1
$\begingroup$

A question regarding the dual 100nm day/night 2 hours.

Does a 130nm flight with 1 stop halfway (over 2 hrs) count? 1 leg of 80nm, 2 leg 50nm. Total time 2.5hrs.

$\endgroup$
  • 1
    $\begingroup$ Hi EchoS, welcome to Aviation! For questions like this please provide a region that you're interested in. I assume you're asking about the USA, but it's much easier to provide an answer if you say so specifically. $\endgroup$ – Steve V. Sep 25 '18 at 4:22
  • $\begingroup$ If you're asking whether cross-country flights in the US must be one continuous leg or not, this question might be useful. $\endgroup$ – Pondlife Nov 24 '18 at 23:38
  • $\begingroup$ What kind of Flintstones cardboard box are you flying that takes 2.5 hrs to cover 130 nm? $\endgroup$ – pericynthion Dec 25 '18 at 4:53
1
$\begingroup$

Your question didn't give enough information for a 100% correct answer, so I'm going to make a few assumptions:

  • You are asking about FAA certification in the USA
  • You are asking about part 61 training, not part 141, 142, or anything else
  • You're asking about a single-engine commercial rating (this one is less important than the other two)

With those assumptions in mind, the controlling regulation is 61.169(A)(3)(iii-iv), which says (emphasis added):

(iii) One 2-hour cross country flight in a single engine airplane in daytime conditions that consists of a total straight-line distance of more than 100 nautical miles from the original point of departure;

(iv) One 2-hour cross country flight in a single engine airplane in nighttime conditions that consists of a total straight-line distance of more than 100 nautical miles from the original point of departure;

So you need to ask yourself:

  • Did you fly at least 2 hours?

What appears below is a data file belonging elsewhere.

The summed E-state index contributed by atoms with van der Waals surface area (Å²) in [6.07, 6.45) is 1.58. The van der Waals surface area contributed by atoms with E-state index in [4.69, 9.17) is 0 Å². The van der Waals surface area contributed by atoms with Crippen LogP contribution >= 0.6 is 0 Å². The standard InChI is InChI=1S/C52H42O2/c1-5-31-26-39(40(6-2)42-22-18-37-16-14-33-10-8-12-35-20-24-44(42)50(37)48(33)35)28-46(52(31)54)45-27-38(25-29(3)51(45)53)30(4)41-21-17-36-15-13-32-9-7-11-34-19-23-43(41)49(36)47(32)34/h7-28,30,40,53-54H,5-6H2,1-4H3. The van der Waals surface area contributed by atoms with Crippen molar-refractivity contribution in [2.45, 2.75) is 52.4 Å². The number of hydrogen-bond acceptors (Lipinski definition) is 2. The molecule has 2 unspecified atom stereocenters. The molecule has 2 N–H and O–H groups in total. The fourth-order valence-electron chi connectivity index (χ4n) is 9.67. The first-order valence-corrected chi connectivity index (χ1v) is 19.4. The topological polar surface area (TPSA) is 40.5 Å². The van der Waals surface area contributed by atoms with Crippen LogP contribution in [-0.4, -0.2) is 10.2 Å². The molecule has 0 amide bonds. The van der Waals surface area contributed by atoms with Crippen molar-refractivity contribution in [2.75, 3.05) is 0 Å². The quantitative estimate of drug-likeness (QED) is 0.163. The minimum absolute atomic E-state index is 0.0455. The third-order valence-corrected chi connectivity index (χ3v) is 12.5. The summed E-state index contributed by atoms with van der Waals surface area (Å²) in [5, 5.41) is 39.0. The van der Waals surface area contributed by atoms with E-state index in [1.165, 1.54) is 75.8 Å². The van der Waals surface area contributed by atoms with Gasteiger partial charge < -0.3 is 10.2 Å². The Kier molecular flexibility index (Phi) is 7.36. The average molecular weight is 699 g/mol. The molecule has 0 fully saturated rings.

• Did you land at an airport at least 100 miles away from the original point of departure?
  • Did you do the entire flight during the day/night?

If so then you're good. If not then no.

$\endgroup$
  • $\begingroup$ Thanks Steve, I'll be more specific this time. You're right in all 3 assumptions. FAA Certification, Part 61, Commercial Single Engine Land. The example: I depart at night with an instructor, for a 90nm flight (straight line), then fly another 50nm leg. I end up landing in an airport which is 140nm from the origin. None of the legs were 100nm, but I landed in an airport 140nm away from the origin. Total flight duration 2.5hrs. Am I good or not? $\endgroup$ – EchoS Sep 25 '18 at 6:30
  • $\begingroup$ No, because you didn't go at least 100nm before landing. $\endgroup$ – CrossRoads Sep 25 '18 at 15:38
  • $\begingroup$ @EchoS Yes. As Steve V said, you literally met the requirement of the FARs so you are fine. By the way, make sure the instructor writes in your logbook that the flight is to satisfy 61.169(A)(3)(iv). For my commercial night I did just about the same thing, except that it was three legs and 131 nm. We made dogleg stops to get night current and also to make the total flight more than 2 hours. $\endgroup$ – JScarry Oct 25 '18 at 22:13
  • $\begingroup$ "from the original point of departure" implies there can be intermediate points of departure, i.e. multiple legs. If they meant one leg of 100nm, they would have worded it differently. $\endgroup$ – StephenS Dec 24 '18 at 22:11
0
$\begingroup$

Be careful here, you're going to have to full the requirements to the exact letter of the law or the FAA or other regulatory bodies will not approve your application to take the practical exam.

61.129(a)(3)(iii) and (iv) or 61.129(b)(3)(iii) and (iv), dependent on the aircraft category or class you are applying for, state:

One 2 hour cross country flight in a single/multi engine airplane in daytime conditions that consists of a total straight line distance of more than 100 nautical miles from the original point of departure.

and

One 2 hour cross country flight in a single/multi engine in nighttime conditions that consists of a total straight line distance of more than 100 nautical miles from the original point of departure.

Get out a chart plotter and a VFR sectional and draw a straight line from your point of departure to the destination airport. If this straight line exceeds 100 nautical miles and is made during the conditions you are required to satisfy for the rating, then the conditions are met. At least one leg of the proposed cross country flight must have a straight line departure to destination distance of at least 100 nm, the rest of the cc is up to your discretion.

$\endgroup$
  • $\begingroup$ Carlo You almost got it right. "Total straight line distance" is not the same thing as "one leg". $\endgroup$ – JScarry Dec 24 '18 at 17:33

Your Answer

By clicking “Post Your Answer”, you agree to our terms of service, privacy policy and cookie policy

Not the answer you're looking for? Browse other questions tagged or ask your own question.